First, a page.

Urban Chickens!

Quick update!

The urban agriculture ordinance passed Planning Commission last month and is headed to City Council soon. The tentative schedule is laid out below:

  • Introduction: December 3 (assumed date)
  • Second hearing: December 17 – a hearing intended specifically to allow for public discussion.
  • Final hearing: December 31 – generally the up or down vote on an ordinance.
The Neighborhood Alliance, a group with which I’ve been involved, and on whose Board/staff I have many friends, published the following text via email:
Public Hearing on Urban Agriculture in Oklahoma City

This ordinance addresses: Community Gardens, Composting, Home Gardens, Urban Farming, Roof Gardens, Greenhouses, Hoop Houses and Rainwater Harvesting.
The ordinance also allows backyard chickens with the following restrictions:
Parcels that are less than one acre may house up to six chickens, no roosters, a coop is required, chickens must have access to the outdoors, may be located in a fenced back or side yard only and no outdoor slaughtering is allowed.

Personally, I do not like that they pulled chickens out specifically. If there was one area where I thought people might raise too much of a stink and sink part, or all, of the ordinance, it was the chicken issue. Properly cared for chickens are not loud and will be beneficial to those urban residents that choose to have them. Roosters, yes, they are loud, and they are NOT permitted in the ordinance.

A sticking point, and one on which I agree, is that code enforcement at the City is already stretched, and generally works on a complaint-only basis. This means that, unless a code enforcement officer is in a Weed and Seed area with extra funding, they only respond to submitted complaints, and ONLY from 8:00 am to 5:00 pm. Many people will complain that roosters and bad conditions may not be noticeable during those times.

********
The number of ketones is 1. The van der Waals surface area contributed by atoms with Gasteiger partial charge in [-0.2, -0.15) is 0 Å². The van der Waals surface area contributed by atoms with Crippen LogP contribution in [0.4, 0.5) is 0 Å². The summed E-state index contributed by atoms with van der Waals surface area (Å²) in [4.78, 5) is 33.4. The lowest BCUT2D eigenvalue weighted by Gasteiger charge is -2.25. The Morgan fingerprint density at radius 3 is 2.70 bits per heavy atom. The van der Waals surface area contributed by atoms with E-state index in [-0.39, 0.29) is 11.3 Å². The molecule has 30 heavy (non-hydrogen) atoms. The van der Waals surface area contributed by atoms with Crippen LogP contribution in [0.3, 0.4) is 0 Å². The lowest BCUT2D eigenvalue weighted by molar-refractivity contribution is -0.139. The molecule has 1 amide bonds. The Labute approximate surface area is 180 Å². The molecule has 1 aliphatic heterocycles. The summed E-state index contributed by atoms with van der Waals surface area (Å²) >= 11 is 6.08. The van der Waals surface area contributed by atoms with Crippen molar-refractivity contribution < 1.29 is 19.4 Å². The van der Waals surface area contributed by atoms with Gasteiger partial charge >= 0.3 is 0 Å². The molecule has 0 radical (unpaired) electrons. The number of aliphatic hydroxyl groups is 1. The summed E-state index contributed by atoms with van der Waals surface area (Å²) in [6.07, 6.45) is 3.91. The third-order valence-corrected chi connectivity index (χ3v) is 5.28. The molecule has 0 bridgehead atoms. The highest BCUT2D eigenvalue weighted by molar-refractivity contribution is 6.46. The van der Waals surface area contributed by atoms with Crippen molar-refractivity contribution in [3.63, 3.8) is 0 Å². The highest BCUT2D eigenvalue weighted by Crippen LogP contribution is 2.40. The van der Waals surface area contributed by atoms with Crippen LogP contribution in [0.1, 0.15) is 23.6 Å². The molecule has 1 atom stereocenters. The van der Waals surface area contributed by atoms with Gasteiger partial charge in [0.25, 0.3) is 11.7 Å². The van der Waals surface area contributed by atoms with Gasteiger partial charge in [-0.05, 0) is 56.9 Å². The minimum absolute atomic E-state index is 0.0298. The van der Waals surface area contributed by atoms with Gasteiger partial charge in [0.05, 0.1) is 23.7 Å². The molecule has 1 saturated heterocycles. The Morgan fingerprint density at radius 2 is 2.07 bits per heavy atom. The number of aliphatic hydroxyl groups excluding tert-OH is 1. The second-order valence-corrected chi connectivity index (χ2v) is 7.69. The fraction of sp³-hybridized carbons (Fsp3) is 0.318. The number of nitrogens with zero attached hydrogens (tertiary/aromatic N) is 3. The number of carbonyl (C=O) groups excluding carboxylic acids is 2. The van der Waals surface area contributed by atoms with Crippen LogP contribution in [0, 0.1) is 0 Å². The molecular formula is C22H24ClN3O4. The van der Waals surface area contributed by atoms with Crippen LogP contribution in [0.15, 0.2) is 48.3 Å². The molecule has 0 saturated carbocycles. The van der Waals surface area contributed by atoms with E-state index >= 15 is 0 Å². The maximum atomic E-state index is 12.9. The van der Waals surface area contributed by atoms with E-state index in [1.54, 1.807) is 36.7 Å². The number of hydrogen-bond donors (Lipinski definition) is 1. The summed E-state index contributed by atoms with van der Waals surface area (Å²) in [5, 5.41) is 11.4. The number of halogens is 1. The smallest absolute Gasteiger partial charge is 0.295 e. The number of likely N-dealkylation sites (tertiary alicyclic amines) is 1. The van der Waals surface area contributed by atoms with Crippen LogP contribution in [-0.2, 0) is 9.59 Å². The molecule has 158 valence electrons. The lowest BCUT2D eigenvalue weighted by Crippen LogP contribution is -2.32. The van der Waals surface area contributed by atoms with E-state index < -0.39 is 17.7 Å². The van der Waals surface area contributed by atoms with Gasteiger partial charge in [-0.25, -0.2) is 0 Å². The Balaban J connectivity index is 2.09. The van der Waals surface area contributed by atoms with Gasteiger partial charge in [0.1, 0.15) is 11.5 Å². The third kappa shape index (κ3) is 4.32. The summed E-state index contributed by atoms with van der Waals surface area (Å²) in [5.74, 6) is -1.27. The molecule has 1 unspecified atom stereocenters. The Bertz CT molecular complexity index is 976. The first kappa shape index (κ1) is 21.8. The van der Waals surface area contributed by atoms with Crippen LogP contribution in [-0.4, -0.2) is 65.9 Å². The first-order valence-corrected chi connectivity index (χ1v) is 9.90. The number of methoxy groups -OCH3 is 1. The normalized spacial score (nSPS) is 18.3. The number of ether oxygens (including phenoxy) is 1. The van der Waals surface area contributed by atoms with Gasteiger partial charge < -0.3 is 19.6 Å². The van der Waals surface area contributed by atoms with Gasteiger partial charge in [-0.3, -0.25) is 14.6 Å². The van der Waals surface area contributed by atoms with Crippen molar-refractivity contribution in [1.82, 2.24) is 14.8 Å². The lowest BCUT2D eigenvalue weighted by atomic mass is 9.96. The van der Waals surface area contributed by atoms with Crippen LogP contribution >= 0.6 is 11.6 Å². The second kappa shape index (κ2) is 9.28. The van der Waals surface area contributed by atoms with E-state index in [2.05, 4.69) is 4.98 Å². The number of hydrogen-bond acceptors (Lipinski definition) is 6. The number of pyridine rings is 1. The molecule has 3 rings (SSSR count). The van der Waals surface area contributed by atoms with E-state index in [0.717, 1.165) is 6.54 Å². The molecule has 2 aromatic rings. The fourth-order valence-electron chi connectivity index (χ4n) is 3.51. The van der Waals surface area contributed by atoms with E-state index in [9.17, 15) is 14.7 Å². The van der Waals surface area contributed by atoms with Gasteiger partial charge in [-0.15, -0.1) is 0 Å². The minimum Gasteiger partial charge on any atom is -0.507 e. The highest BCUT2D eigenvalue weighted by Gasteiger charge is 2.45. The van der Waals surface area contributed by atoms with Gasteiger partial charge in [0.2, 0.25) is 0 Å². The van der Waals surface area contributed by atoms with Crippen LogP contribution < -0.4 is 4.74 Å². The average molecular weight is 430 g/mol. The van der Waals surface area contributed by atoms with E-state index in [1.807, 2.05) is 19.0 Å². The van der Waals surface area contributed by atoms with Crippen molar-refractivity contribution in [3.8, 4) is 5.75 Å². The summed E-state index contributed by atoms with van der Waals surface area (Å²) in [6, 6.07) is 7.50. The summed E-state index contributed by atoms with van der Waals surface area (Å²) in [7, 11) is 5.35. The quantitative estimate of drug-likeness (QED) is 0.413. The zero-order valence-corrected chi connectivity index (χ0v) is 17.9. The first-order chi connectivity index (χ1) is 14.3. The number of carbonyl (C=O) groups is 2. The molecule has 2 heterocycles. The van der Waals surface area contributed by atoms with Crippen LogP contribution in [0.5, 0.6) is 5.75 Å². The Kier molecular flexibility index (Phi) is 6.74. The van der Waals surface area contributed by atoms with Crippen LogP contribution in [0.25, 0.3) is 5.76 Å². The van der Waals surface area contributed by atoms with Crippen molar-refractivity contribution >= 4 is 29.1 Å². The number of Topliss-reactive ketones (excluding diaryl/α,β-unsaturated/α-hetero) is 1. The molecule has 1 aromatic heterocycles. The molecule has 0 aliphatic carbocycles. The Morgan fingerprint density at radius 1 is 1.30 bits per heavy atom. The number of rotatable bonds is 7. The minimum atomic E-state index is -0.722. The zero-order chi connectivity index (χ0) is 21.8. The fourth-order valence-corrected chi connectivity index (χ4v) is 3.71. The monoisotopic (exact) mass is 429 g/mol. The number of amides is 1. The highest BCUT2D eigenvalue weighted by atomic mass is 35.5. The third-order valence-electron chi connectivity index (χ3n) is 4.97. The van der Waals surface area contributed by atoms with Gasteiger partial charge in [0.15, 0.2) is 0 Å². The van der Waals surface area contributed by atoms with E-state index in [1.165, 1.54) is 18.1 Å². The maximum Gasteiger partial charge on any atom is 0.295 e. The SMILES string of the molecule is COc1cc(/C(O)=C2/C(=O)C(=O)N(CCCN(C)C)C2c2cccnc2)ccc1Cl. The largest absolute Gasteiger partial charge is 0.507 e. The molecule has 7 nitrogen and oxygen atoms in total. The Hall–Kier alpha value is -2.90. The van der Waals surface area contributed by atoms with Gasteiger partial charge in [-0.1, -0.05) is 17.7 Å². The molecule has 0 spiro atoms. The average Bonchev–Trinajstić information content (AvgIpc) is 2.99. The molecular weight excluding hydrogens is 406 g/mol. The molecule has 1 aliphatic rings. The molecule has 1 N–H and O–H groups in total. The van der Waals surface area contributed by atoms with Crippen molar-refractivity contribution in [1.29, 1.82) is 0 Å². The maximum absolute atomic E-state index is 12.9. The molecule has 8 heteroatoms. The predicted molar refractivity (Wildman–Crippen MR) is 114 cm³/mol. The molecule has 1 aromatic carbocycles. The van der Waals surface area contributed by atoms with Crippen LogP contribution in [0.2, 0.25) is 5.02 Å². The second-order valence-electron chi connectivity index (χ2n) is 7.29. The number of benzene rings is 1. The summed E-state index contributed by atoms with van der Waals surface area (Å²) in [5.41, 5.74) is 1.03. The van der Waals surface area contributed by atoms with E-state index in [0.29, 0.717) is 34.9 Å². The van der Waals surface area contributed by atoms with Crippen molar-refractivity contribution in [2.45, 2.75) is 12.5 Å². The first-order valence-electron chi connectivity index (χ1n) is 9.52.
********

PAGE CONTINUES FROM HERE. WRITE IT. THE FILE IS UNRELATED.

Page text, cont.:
A workable solution, in my opinion, is to keep the ordinance as written, and look for additional funding to support code enforcement overtime to work on neighborhood-scale issues in the evenings, or some other arrangement by which we can expand code enforcement’s effectiveness.

3 Replies to “Urban Chickens!”

  1. I keep thinking of the poorer neighborhoods in the city who can’t get enforcement from zoning regarding cars parked in front yards. Now, we are adding chickens – to a side yard no less. Those poor people. I understand your reasoning for believing that this is a positive step and I believe that may apply in your neighborhood but not in every neighborhood.

    1. Judy, I think that’s a red herring defense. I believe the chickens must be in a back yard, or if it’s a side yard, it must meet the distance requirements. All neighborhoods have had trouble with yard parking, and even with recently updated ordinances, it’s tough to catch because it often happens “after hours”. Personally, this doesn’t yet affect me, because the State of Oklahoma controls my zoning in Lincoln Terrace… that’s a wholly different subject.

Leave a Reply

Fill in your details below or click an icon to log in:

WordPress.com Logo

You are commenting using your WordPress.com account. Log Out /  Change )

Google photo

You are commenting using your Google account. Log Out /  Change )

Twitter picture

You are commenting using your Twitter account. Log Out /  Change )

Facebook photo

You are commenting using your Facebook account. Log Out /  Change )

Connecting to %s